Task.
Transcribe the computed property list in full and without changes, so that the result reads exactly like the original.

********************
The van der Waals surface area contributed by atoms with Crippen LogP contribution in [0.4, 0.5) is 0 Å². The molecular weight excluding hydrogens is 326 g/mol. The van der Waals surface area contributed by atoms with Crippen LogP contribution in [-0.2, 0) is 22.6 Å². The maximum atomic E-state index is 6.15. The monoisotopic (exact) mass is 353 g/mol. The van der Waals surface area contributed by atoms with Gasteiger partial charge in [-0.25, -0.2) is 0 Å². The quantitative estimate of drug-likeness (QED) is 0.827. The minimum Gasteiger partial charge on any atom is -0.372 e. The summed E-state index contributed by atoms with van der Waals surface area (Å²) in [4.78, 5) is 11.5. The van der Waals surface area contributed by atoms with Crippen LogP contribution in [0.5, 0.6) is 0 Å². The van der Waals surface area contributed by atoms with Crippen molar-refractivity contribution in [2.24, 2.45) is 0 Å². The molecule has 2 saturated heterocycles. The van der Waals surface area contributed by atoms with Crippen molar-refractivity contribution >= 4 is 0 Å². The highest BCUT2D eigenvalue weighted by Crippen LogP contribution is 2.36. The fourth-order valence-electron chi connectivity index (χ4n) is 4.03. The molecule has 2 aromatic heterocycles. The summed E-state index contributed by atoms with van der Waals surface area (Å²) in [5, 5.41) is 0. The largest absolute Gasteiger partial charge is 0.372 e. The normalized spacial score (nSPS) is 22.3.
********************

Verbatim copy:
The van der Waals surface area contributed by atoms with Crippen LogP contribution in [0.4, 0.5) is 0 Å². The molecular weight excluding hydrogens is 326 g/mol. The van der Waals surface area contributed by atoms with Crippen LogP contribution in [-0.2, 0) is 22.6 Å². The maximum atomic E-state index is 6.15. The monoisotopic (exact) mass is 353 g/mol. The van der Waals surface area contributed by atoms with Gasteiger partial charge in [-0.25, -0.2) is 0 Å². The quantitative estimate of drug-likeness (QED) is 0.827. The minimum Gasteiger partial charge on any atom is -0.372 e. The summed E-state index contributed by atoms with van der Waals surface area (Å²) in [4.78, 5) is 11.5. The van der Waals surface area contributed by atoms with Crippen LogP contribution in [0.5, 0.6) is 0 Å². The van der Waals surface area contributed by atoms with Crippen molar-refractivity contribution in [2.24, 2.45) is 0 Å². The molecule has 2 saturated heterocycles. The van der Waals surface area contributed by atoms with Crippen molar-refractivity contribution >= 4 is 0 Å². The highest BCUT2D eigenvalue weighted by Crippen LogP contribution is 2.36. The fourth-order valence-electron chi connectivity index (χ4n) is 4.03. The molecule has 2 aromatic heterocycles. The summed E-state index contributed by atoms with van der Waals surface area (Å²) in [5, 5.41) is 0. The largest absolute Gasteiger partial charge is 0.372 e. The normalized spacial score (nSPS) is 22.3.